Effect of light intensity on β-carotene production and extraction by Dunaliella salina in two-phase bioreactors
ABSTRACT Application of two-phase bioreactors is a useful technique for improvement of the productivity of fermentations. Fermentative extraction of the products in situ is performed in this technique. The effect of light intensity on the extraction of beta-carotene from Dunaliella salina, in the fermentative extraction, has been investigated. Three different average light exposures were applied: 1.5 x 10(-8) (low), 2.7 x 10(-8) (intermediate) and 4.5 x 10(-8) (high) micromol s(-1) per cell. Results show that beta-carotene content of the cells increases by increasing the light exposure. Increase in the beta-carotene content of the cells is not necessarily coupled with an increase in the volumetric production of beta-carotene. Final volumetric production is about the same for the three bioreactors. beta-Carotene extraction rate is enhanced by the increase in the light exposure. The results suggest that extraction rate is related to beta-carotene content of the cells and is not essentially related to the volumetric production of beta-carotene. Although the effectiveness of extraction with respect to the light input is comparable for all light intensities applied, increasing the light input per cell leads to a higher volumetric extraction rate. Moreover, extracted beta-carotene stays very pure even so the extraction increased by the increase of light intensity.
- SourceAvailable from: Kavitha M.D.
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- "Carotenoid biosynthesis is governed by the level and activity of carotenoid biosynthesis enzymes. Dunaliella when exposed to stress conditions such as salinity (Fazeli et al. 2006), high light (Hejazi and Wijffels 2003), or nutrient limitation (Raja et al. 2007), two stereoisomers of βcarotene , all-trans and 9-cis may be accumulated reaching up to 10% of the dry cell weight (Ben-amotz et al. 1982). Metabolic inhibitors like glyphosate (amino acid biosynthesis inhibitor), glufosinate ammonium which is also called as basta (glutamine synthase inhibitor in nitrogen metabolism pathway), DCMU (photosynthetic inhibitor), DPA (inhibitor of β-carotene C-4 oxygenase), nicotine (lycopene cyclase inhibitor) and caffeine (cytokinesis inhibitor) were evaluated to study their effect on growth, carotenoid profile and fatty acid profile of the marine micro alga D. bardawil under two different light intensities. "
ABSTRACT: Dunaliella bardawil, a green alga accumulates high amount of β-carotene under stress conditions. This organism has been exploited for β-carotene at industrial scale. In the present work, various metabolic inhibitors like diphenylamine (DPA), nicotine, basta, glyphosate, DCMU [3-(3',4'-dichlophenyl)-1,1-dimethylurea] and caffeine were used in autotrophic medium, to understand their influence on carotenoid biosynthesis. The results indicated that these metabolic inhibitors influenced the production of carotenoids like wise, DPA and basta increased the contents of β-carotene (1.7 fold), glyphosate and DCMU for lutein (2.4 and 2 fold) caffeine for biomass yields (1.1 fold), while nicotine decreased the biomass yield (3.6 fold), β-carotene (2 fold) and lutein (10.5 fold).Journal of Food Science and Technology -Mysore- 12/2013; 50(6):1130-6. DOI:10.1007/s13197-011-0429-6
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- "Dunaliella has been found to be one of the richest natural sources of b-carotene (Hejazi and Wijffels, 2003; Raja et al., 2007; Zhu and Jiang, 2008). Under suitable conditions, Dunaliella can accumulate up to 10% of the dry cell weight of b-carotene (Loeblich, 1974; Jin and Melis, 2003). "
ABSTRACT: The objective of this work was to quantify the kinetic behavior of Dunaliella primolecta (D. primolecta) subjected to controlled fluid flow under laboratory conditions. In situ velocities of D. primolecta were quantified by micron-resolution particle image velocimetry and particle tracking velocimetry. Experiments were performed under a range of velocity gradients and corresponding energy dissipation levels at microscopic scales similar to the energy dissipation levels of natural aquatic ecosystems. An average swimming velocity of D. primolecta in a stagnant fluid was 41 microm/s without a preferential flow direction. In a moving fluid, the sample population velocities of D. primolecta follow a log-normal distribution. The variability of sample population velocities was maximal at the highest fluid flow velocity in the channel. Local fluid velocity gradients inhibited the accrual of D. primolecta by twofold 5 days after the initiation of the experiment in comparison to the non-moving fluid control experiment.Biotechnology and Bioengineering 09/2010; 107(1):65-75. DOI:10.1002/bit.22774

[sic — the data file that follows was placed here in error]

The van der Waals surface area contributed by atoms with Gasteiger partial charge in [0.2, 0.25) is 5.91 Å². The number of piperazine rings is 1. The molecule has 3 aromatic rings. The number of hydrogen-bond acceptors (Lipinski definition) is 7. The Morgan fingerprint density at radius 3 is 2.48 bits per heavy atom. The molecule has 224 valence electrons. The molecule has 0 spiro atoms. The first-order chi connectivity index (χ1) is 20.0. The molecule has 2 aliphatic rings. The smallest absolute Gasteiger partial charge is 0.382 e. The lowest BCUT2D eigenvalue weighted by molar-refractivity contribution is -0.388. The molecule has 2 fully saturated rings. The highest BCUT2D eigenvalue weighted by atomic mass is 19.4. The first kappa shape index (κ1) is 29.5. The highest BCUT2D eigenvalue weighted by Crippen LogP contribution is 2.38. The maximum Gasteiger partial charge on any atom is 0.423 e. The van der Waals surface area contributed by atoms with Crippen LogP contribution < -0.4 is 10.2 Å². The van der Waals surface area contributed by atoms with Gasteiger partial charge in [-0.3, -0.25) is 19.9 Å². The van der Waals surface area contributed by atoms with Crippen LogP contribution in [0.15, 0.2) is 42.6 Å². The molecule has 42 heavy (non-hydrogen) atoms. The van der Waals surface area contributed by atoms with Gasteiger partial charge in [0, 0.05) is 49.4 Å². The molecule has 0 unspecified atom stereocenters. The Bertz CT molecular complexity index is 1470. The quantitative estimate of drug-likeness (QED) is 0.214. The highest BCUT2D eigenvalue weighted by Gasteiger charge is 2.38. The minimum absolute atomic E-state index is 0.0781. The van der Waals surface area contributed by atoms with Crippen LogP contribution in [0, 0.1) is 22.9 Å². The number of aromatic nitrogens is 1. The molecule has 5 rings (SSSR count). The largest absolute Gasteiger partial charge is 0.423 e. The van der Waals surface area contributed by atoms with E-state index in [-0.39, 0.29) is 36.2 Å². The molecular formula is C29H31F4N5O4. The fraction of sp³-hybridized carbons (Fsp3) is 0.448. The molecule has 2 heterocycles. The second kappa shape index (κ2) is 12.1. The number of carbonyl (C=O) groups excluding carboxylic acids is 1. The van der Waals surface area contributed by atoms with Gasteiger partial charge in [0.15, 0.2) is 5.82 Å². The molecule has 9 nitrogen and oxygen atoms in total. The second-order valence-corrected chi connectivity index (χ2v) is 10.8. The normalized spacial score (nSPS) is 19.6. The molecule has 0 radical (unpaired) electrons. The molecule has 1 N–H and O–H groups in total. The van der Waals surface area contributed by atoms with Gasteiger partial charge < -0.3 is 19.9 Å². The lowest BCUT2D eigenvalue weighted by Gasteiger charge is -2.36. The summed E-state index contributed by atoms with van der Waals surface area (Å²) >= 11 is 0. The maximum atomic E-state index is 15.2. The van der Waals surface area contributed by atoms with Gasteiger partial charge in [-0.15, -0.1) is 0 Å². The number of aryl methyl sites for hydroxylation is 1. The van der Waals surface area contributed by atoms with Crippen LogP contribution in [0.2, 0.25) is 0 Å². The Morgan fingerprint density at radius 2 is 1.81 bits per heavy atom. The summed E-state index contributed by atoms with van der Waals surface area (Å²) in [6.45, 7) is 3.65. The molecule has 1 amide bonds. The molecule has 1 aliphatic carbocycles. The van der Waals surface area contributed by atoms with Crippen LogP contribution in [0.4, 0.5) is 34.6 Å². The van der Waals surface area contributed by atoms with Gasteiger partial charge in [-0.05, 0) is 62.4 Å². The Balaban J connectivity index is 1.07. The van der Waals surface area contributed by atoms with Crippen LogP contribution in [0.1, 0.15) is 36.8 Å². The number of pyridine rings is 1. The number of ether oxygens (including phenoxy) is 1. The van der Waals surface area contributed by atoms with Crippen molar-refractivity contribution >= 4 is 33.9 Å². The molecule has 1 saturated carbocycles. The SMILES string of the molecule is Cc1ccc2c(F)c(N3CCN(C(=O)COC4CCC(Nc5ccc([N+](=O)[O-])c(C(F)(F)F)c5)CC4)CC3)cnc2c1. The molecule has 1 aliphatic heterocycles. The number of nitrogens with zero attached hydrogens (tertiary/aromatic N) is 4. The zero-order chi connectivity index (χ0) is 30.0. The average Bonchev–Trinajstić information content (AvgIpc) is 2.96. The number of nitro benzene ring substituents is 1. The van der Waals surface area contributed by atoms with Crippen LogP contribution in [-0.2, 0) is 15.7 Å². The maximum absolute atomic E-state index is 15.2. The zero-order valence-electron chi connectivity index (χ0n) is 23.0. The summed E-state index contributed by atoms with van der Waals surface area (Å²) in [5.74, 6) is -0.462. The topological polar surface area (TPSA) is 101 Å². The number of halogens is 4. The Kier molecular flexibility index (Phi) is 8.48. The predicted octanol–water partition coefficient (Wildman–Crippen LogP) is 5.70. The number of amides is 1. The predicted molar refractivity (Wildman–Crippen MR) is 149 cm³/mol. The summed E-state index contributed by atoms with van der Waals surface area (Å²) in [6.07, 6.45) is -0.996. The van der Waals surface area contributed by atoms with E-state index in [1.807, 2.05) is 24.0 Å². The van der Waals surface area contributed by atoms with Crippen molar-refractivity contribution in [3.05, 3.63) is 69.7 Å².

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ABSTRACT: The low productivity of photobioreactors used for production of high-value compounds from microalgae is a big bottleneck in commercialization. "Milking" of microalgae for the production of high-value compounds in which the produced biomass is reused for production can be a solution to overcome this bottleneck.As it was described in Chapter 1 our main aim was to investigate the possible application of a "milking" process using two-phase bioreactors in microalgal biotechnology. We chose b -carotene extraction from Dunaliella salina in a two-phase bioreactor with an aqueous phase and an organic solvent phase as our model system. The goal was to develop an alternative and more efficient process than the commercial production process of b -carotene.In chapter 2 biocompatibility of different solvents with values of log P <sub>octanol</sub> ranging from 3 to 9 for the cells of Dunaliella salina was investigated. Extraction ability of different solvents for both b -carotene and chlorophyll was determined as well. Results showed that solvents having log P <sub>octanol</sub> > 6 can be considered biocompatible for this alga. Moreover, pigment extraction ability of a solvent is inversely dependent on its log P <sub>octanol</sub> value. By increasing the degenerative hydrophobicity the extraction ability for both chlorophyll and b -carotene, decreased. However, this decrease was more pronouned for chlorophyll. Therefore, selective extraction of b -carotene becomes feasible. The b -carotene productivity per cell in a two-phase system with dodecane was the highest observed. Extraction ability of the biocompatible solvents dodecane, tetradecane and hexadecane was similar.Effect of mixing rate which is supposed to lead to the facilitated release of b -carotene from the cells of Dunaliella salina in two-phase bioreactors, was investigated in chapter 3 . Three pairs of bioreactors were inoculated at the same time, operated at 100, 150 and 170 rounds per minute, respectively and illuminated with a light intensity of 700 m mol m <sup>-2</SUP>s <sup>-1</SUP>. Each pair consisted of one bioreactor containing only aqueous phase for the blank and one containing the water phase together with the biocompatible sovent (dodecane). Comparison of the viability and growth of the cells grown under different agitation rates showed that 170 rpm and 150 rpm were just as good as 100 rpm. Presence and absence of the organic phase had also no influence on the viability and growth of the cells. In contrast to the growth rate, the extraction rate of b -carotene was influenced by the stirrer speed. The extraction rate increases at higher stirring rate. The effectiveness of extraction per amount of power in-put was comparable for all the applied mixing rates.In chapter 4 the effect of light intensity on the extraction of b -carotene from Dunaliella salina , in the fermentative extraction, was investigated. Three different average light exposures were applied: 1.5*10 <sup>-8</SUP>(low), 2.7* 10 <sup>-8</SUP>(intermediate) and 4.5* 10 <sup>-8</SUP>(high) m mol s <sup>-1</SUP>cell <sup>-1</SUP>. Results showed that b -carotene content of the cells increases by increasing the light exposure. Increase in the b -carotene content of the cells was not necessarily coupled with an increase in the volumetric production of b -carotene. b -Carotene extraction rate was enhanced by the increase in the light exposure. The results suggest that extraction rate was related to b -carotene content of the cells and was not essentially related to the volumetric productivity of b -carotene. Although the effectiveness of extraction with respect to the light input was comparable for all light intensities applied, increasing the light input per cell leaded to a higher volumetric extraction rate.On the basis of the previous results the "milking" process for b -carotene production was developed and introduced in Chapter 5 . Growth of the cells was performed at low light intensity after which the cells were transferred to the production bioreactor, which was illuminated at a higher light intensity. The second bioreactor was a two-phase bioreactor consisting out of an aqueous and a biocompatible organic phase. In this bioreactor mixing and extraction were performed by re-circulation of the organic phase. The results showed that D. salina stayed viable for a long period (>47 d) in the presence of a biocompatible organic phase at high light intensity. The cell growth, however, was very slow in this situation. b -Carotene could be continuously extracted to the organic phase. The cells kept producing b -carotene and the extracted molecules were substituted by the cells. As a result b -carotene was continuously milked from the cells. The b -carotene extraction efficiency in this system was more than 55%. The productivity of the system was 2.45 mg. m <sup>-2</SUP>.d <sup>-1</SUP>which is much higher than obtained in commercial plants for b -carotene production.Several studies at macro-scale (bioreactors) and micro-scale (using microscopic techniques) were performed for better understanding the mechanism of the extraction process. The results are presented in Chapter 6 . Based on the results two hypothesis were made for the extraction: one of the mechanisms of extraction is transport of the b -carotene globules from the chloroplast to the space between the cell and the chloroplast membranes and subsequently from there to the outside by exo-cytosis. Another possible mode for the extraction could be release of b -carotene from the globules as a result of alterations in the membrane of globules. b -Carotene molecules diffuse from the chloroplast to the space between the cell and the chloroplast membranes and from there to the medium either by diffusion or by exo-cytosis after accumulation in the vesicles.In the last chapter, Chapter 7 , we discuss the approaches which are helpful in answering two following fundamental questions: is it possible to milk all microalgae? And would this technique be suitable for mass production of high-value secondary metabolites? We think to answer these questions the mechanism of extraction and its relation with the production pathway of the target product should be exactly understood. Our previous results and the results of other researches suggest that chemical behavior and molecular structure of the solvent, chemical properties of the product and its location inside the cells and finally physiological behavior of the cell membrane and the cells by themselves are important parameters in a successful milking process. In this chapter we also discuss some other products (astaxanthin, neurotoxins and DHA ) which we think can be milked from microalgae.